Seventh Art, which specializes in handling documentaries, plans to release “Restoring Tomorrow” on a city-by-city basis this summer. A companion series will also premiere this summer on Michael Jay Solomon’s Truli Network, featuring Wolf’s travels across the United States visiting communities.
The film is produced by Tim Nuttall and directed by Los Angeles-based filmmaker Wolf for his Howling Wolf Productions. The Wilshire Boulevard Temple was built in 1929 by Hollywood moguls with a 10-story dome and is listed on the National Register of Historic Places. It was renovated between 2008 and 2013.
“Like many younger adults, I lost my connection with the place I grew up and with my religion,” Wolf said. “While making the film, I felt I was becoming something of a microcosm for my generation, as I came to reconnect with my roots and heritage. In these turbulent times, on a much larger scale, this film is really all about connection, between present and past and into the future. The Temple’s restoration has dramatically demonstrated what every community can achieve, if we dig down deep and reconnect with who we are and what we stand for.”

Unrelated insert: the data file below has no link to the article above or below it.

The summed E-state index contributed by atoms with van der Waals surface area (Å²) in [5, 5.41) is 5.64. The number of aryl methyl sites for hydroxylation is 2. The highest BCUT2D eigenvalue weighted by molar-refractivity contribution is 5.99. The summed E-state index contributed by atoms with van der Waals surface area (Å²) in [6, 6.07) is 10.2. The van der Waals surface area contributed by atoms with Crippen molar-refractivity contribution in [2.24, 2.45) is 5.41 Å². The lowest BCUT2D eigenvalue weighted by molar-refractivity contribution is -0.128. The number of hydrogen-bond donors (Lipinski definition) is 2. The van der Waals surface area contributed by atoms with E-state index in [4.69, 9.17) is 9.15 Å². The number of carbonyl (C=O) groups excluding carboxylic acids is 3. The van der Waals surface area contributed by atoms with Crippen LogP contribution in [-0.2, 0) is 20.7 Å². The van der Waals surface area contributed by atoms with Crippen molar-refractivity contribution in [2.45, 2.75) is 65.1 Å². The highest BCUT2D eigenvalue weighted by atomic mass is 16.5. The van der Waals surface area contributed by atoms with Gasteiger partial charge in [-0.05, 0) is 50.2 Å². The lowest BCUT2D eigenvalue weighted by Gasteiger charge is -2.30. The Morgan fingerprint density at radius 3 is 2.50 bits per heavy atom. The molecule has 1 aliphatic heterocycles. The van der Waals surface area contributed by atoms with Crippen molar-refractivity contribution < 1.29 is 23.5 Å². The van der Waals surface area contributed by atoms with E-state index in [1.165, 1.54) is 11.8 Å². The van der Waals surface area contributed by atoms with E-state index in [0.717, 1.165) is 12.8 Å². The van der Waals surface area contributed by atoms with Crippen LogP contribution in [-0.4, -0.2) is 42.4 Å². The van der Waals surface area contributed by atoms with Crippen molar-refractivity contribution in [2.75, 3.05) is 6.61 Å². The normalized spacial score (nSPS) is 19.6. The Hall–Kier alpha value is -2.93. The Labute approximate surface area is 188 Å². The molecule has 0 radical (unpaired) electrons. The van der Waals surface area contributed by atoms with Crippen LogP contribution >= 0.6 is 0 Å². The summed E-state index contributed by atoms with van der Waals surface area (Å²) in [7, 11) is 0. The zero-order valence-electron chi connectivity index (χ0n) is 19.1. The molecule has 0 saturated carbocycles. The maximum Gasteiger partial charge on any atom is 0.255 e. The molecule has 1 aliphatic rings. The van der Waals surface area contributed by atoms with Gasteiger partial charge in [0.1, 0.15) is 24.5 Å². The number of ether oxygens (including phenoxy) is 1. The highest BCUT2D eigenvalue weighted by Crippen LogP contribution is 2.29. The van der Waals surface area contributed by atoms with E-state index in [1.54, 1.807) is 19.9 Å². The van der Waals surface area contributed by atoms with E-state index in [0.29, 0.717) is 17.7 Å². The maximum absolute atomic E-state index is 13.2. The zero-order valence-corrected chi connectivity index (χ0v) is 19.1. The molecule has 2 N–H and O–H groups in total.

“Restoring Tomorrow” also profiles Wilshire Boulevard Temple’s Senior Rabbi Steve Leder and his determination to raise $150 million for the restoration.
Seventh Art, founded by Udy Epstein and Jonathan Cordish, released “The Long Way Home,” which won the 1998 Academy Award for Best Documentary Feature. Other titles have included “Jerry Lewis: The Man Behind the Clown” and “Glory Daze,” starring Ben Affleck.
“Uniting communities with a common sense of moral purpose is one of the greatest challenges we are faced with these days,” said Epstein. “It ranges from congregations in small rural towns to large cities. As is the case in ‘Restoring Tomorrow,’ the restoration of this amazing, monumental and historic building catapulted a renewal of purpose and benefited the Los Angeles population at large.”